What is it with life insurance guys? Why must they always live up to their reputation? We had one—I’ll call him Bill because that’s his name and yet it doesn’t exactly give away his identity—visit us yesterday since apparently he needed to meet the missus before moving forward with our new policy.
He showed up at our house a HALF HOUR early and called from his cell phone and was all, “I’m sitting here in my car trying to do paperwork, but it’s really difficult here in my car. Where I’m sitting. Outside your house. Doing paperwork.” I was all, “Well, Dr. Husband just worked the overnight shift and I’m a pregnant stay-at-home writer, so NEITHER OF US IS SHOWERED OR DRESSED YET, YOU MORON, so hows about waiting until the time you were supposed to show up before letting the slimefest that is life insurance sales commence?” Or something vaguely like that.
Once we’d put on clothes and let Bill into our home, he was very impressed to learn that Dr. Husband is an emergency medicine doctor and very happy to share his every harrowing emergency room story with us… The time his son had a bad prescription drug interaction, the time his other son fell out of a tree, the time the son who he no longer speaks to because he’s “too much of a nonconformist” went off his meds—or something like that, I wasn’t really listening, I was just trying to sign my name as quickly as possible so he would leave our house so I could take a shower and start my day like a typical nonconformist—i.e. without a life insurance agent at my dining room table.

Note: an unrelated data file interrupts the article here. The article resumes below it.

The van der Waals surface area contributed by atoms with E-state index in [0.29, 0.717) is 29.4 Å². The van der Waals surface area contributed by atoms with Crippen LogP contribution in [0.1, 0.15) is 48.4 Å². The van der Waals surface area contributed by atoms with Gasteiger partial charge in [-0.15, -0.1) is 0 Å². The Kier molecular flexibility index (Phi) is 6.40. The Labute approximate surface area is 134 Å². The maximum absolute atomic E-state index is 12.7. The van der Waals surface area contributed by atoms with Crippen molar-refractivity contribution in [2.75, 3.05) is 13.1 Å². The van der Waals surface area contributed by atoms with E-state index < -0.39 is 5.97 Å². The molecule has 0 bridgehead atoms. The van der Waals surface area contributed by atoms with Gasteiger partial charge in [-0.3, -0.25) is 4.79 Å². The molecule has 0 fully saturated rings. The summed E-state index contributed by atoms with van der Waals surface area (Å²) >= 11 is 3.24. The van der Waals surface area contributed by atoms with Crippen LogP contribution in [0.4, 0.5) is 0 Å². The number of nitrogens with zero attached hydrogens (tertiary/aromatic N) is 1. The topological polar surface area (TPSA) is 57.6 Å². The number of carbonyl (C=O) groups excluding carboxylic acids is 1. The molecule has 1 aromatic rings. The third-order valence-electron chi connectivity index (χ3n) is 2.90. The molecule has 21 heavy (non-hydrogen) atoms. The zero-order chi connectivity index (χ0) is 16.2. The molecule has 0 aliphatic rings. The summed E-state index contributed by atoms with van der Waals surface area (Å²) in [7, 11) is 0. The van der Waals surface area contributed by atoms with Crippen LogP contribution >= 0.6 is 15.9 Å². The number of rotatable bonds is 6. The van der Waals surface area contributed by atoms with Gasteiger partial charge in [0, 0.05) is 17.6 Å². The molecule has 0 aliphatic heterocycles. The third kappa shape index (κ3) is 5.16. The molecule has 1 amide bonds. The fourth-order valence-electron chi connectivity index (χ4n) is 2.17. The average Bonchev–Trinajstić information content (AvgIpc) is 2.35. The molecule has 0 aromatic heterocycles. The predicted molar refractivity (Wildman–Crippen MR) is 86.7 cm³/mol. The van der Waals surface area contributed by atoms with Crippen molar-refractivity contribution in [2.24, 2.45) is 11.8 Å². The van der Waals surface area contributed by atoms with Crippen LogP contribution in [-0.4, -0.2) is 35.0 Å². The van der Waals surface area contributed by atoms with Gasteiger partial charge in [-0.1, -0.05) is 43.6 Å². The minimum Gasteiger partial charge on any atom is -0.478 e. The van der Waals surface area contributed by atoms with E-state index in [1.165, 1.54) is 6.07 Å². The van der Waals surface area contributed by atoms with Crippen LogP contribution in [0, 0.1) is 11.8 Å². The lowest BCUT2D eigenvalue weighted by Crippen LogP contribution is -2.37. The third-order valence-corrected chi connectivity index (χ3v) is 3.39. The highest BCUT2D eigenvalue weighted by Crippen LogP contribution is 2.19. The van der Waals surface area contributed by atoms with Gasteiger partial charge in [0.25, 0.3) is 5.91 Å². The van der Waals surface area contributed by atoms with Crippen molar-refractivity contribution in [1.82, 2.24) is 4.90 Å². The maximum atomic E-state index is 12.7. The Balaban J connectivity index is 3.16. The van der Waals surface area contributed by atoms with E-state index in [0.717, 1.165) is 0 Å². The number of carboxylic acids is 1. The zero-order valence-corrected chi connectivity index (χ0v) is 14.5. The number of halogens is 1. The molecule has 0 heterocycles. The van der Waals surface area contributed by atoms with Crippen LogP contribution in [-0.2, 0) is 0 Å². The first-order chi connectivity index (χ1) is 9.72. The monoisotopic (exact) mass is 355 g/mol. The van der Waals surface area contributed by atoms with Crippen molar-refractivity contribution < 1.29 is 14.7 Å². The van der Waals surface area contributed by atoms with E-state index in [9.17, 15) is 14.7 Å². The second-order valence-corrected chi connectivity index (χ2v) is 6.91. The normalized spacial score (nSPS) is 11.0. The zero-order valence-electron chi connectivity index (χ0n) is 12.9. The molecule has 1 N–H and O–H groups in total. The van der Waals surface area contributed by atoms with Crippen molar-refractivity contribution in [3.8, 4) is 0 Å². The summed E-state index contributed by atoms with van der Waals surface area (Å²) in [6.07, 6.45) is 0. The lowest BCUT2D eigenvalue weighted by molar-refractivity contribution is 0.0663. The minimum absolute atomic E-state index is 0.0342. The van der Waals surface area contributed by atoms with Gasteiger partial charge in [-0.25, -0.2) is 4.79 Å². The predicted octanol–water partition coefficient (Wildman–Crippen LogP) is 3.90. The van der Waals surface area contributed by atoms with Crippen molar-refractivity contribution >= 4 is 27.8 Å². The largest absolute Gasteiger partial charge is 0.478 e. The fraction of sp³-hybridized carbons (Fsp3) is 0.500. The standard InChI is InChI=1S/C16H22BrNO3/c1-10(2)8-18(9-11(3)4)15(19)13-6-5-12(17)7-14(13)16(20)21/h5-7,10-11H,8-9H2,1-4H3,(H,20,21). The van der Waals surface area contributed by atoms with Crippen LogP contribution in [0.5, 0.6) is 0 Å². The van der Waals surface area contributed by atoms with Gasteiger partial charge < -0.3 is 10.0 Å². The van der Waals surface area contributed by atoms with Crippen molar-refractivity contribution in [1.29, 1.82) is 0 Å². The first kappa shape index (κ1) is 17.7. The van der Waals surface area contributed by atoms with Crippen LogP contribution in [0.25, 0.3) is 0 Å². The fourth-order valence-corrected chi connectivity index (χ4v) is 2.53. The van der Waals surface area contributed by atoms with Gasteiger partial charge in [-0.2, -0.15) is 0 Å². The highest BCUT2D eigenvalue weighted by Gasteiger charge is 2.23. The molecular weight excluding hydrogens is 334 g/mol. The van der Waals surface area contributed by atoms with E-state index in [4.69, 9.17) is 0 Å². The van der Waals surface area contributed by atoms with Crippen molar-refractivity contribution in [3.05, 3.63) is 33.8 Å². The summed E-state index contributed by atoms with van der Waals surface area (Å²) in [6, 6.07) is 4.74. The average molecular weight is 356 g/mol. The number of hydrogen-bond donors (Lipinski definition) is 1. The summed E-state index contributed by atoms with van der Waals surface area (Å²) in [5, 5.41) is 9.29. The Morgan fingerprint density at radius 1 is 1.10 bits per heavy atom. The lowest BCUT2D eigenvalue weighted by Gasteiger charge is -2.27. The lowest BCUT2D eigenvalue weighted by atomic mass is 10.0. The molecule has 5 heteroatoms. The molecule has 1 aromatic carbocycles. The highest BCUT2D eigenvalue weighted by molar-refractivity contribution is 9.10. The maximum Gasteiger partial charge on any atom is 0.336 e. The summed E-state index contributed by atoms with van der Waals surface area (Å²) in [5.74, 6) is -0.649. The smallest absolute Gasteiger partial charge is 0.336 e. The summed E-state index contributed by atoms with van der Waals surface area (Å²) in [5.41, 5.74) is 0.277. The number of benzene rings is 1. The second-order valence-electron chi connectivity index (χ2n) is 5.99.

Bill stayed for half an hour—the amount of time it takes a life insurance agent to collect four signatures and two drivers license numbers and two Social Security numbers.
Oh, also in that time he managed to squeeze in lots of fawning over Dr. Husband (You’re a doctor! An emergency doctor?! That’s great! That’s so exciting! How interesting!) and to finally turn to me to ask, “So, you’re a homemaker?”
I’d forgotten that word existed. I thought it had gone the way of the dodo, the laserdisc, and menstrual pads with belts.
I explained, tight-lipped, that I’m a writer. There’s a big difference! Sure writers stay home during the day and putter about the house halfheartedly wiping down countertops and absentmindedly making grocery lists—but we also write! We digest experiences and render them entertaining and enlightening. We’re like the stomach of the masses—or maybe the kidneys, or perhaps we’re more like—
Bill interrupted my internal monologue to ask, “So what's your annual salary?”
He wasn’t being mean, he needed an answer for his paperwork.
I grimaced and told him the answer.
He was kind enough to reply, “Well, that’s something!” and, more importantly, he was kind enough not to laugh.
Thank you, Bill the Life Insurance Guy.
But please don’t ever come back to my house. Even if you're on-time.